There is limited research on the effects of animal-free food technologies (AFFT), such as cultured meat and new plant-based foods that accurately mimic animal products, on attitudes toward animal farming. This study found that providing participants with information about AFFT significantly lowered animal farming opposition (AFO) relative to participants who were provided with information about low-technology plant-based foods or about an unrelated topic. The results suggest that including information about AFFT in advocacy materials can be detrimental to attitudinal change. Information about low-technology plant-based foods had no significant effects on AFO relative to information about an unrelated topic, so does not seem to have this downside.

See the full post here. (Shared as a linkpost because there's quite a few tables and appendices that I thought might be difficult to reformat for the Forum)




Sorted by Click to highlight new comments since:

Thanks for taking the time to post a summary, even if the full article didn't make it to the Forum!

For reasons related to this study's findings, I was very happy when GFI published its "cultivated meat" announcement. As a phrase, it doesn't sound wholly natural, but I do think it would sell better with a general audience than most other ways of talking about AFFT. (That said, I haven't seen any actual studies to this effect.)

Thanks! GFI did some focus group research around the name cultivated meat, but as far as I know, didn't test it in any RCTs. ACE's RCT also only compared "clean" and "cultured." The differences are all pretty small though between name types. I'd be surprised if differences in the names of the products altered the sign of the effect of increased awareness about AFFT.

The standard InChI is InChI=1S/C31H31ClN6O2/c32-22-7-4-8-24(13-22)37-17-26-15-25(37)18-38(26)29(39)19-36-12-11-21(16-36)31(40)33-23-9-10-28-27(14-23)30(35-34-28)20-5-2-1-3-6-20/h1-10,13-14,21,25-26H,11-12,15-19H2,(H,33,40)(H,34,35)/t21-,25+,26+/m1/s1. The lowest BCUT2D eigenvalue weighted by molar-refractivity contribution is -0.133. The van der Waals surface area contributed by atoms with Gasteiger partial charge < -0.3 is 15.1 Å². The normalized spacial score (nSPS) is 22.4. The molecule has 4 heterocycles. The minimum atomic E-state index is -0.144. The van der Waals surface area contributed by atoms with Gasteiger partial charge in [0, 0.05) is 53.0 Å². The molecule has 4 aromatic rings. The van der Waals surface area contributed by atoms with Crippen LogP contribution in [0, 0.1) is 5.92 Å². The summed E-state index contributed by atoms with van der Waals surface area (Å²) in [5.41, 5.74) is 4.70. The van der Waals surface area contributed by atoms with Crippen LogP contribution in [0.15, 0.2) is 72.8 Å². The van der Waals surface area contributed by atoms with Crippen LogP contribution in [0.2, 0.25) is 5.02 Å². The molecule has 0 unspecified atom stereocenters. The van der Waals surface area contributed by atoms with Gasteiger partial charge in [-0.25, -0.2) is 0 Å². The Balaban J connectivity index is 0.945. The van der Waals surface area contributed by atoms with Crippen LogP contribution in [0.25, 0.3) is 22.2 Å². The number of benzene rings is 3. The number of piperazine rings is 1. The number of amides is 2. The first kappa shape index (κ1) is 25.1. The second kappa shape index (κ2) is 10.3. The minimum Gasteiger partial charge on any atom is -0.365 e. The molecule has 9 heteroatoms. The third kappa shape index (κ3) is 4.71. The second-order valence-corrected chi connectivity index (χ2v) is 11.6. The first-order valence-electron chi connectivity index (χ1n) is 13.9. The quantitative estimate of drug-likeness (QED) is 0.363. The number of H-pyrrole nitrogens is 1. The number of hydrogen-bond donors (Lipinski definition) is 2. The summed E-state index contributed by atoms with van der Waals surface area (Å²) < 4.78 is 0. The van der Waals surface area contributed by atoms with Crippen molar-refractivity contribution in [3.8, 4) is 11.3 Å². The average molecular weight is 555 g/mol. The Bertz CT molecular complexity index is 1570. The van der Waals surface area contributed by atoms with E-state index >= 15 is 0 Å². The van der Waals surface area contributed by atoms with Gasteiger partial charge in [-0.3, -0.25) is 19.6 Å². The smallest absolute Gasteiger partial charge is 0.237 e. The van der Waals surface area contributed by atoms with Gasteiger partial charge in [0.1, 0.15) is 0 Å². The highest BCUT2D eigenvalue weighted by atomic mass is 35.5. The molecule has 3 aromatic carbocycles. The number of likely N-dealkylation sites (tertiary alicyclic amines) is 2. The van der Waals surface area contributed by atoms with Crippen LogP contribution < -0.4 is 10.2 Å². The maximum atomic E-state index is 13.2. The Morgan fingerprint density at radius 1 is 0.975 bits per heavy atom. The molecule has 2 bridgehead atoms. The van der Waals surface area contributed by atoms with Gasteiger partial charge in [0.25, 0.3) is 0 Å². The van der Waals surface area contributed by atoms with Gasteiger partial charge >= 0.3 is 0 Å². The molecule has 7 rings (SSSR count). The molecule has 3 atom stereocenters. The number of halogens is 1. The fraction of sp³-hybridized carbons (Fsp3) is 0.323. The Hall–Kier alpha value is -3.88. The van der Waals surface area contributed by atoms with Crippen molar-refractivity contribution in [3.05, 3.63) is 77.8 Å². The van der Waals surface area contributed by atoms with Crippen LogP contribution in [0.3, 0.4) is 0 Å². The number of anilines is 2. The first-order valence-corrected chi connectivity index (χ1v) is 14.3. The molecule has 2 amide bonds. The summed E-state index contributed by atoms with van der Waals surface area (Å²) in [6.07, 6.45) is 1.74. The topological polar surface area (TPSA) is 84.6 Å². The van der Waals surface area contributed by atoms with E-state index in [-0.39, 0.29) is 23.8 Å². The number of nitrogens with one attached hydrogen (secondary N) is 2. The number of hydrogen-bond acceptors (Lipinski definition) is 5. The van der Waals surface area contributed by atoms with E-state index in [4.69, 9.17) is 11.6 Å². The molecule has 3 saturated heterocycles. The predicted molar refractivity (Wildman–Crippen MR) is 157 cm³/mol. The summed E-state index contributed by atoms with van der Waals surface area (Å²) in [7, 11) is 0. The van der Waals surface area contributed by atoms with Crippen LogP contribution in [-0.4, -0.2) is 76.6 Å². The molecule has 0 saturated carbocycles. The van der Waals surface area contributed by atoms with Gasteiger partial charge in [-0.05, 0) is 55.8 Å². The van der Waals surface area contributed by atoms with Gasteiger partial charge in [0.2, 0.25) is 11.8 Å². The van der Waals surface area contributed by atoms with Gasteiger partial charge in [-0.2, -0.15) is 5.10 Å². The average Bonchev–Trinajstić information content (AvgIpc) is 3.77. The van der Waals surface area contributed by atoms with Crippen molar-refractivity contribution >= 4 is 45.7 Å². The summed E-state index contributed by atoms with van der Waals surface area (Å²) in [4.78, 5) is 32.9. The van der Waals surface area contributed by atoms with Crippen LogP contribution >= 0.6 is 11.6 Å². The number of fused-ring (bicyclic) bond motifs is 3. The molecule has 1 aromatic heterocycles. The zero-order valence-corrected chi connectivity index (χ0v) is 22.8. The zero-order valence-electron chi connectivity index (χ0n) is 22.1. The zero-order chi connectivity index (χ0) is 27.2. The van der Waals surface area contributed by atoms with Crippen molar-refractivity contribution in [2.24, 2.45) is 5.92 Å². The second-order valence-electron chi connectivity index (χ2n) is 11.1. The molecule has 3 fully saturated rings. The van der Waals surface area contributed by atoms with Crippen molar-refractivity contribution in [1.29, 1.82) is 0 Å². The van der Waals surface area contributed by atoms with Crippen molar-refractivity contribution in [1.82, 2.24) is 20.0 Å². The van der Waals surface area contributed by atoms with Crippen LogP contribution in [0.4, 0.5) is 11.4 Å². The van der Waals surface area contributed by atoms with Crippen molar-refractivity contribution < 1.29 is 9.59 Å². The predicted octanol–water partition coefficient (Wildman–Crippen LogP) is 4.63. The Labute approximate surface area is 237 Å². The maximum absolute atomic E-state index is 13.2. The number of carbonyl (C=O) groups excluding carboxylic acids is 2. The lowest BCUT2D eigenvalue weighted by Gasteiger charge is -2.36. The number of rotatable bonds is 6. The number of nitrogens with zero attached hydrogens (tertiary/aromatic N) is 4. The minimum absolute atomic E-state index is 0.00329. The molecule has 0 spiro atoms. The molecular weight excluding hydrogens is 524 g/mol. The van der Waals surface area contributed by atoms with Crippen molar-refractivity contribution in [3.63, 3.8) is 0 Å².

Excellent and important, if sobering, work! I've gotten the sense that very general social psychology arguments about animal advocacy strategy can go either way (foot in the door vs door in the face, etc.), so it's refreshing to see specific studies on this that tell me something not at all obvious. I like the preregistration and use of FDR control. Some minor remarks:

  • "the power (the risk of false negative results)" - I believe this should be the complement of that risk
  • "If the AFFT articles encourage the view that animal-free alternatives are unnatural, they could strengthen one of the key justifications for animal product consumption." - Seems like your results for the model with an interaction between reading about AFFT and preference for naturalness have some implications for this. In that model reading about AFFT is no longer significant, nor is the interaction. But I suppose under this hypothesis you'd expect a noticeable negative interaction: the stronger one's preference for naturalness, the more strongly reading about AFFT decreases their AFO.

Good point that the interaction terms are relevant to that. But yeah, the nonsignificant relationships there don't tell us much, I don't think, as the interaction term is presumably just "cannibalising" the effect of AFFT.

Thanks for the interesting article, Jamie!

I'd be inclined to think that it's the second explanation offered in the discussion that's driving the effect--naturalness bias happens in a lot of areas, and the AFFT texts were pretty lab/tech-heavy. It would be easy to test whether the first mechanism you proposed is correct by asking people whether they think farming will be replaced with these technologies. Future studies could also present the AFFTs in a less science-heavy way to see if the effect is attenuated. :)

Curated and popular this week
Relevant opportunities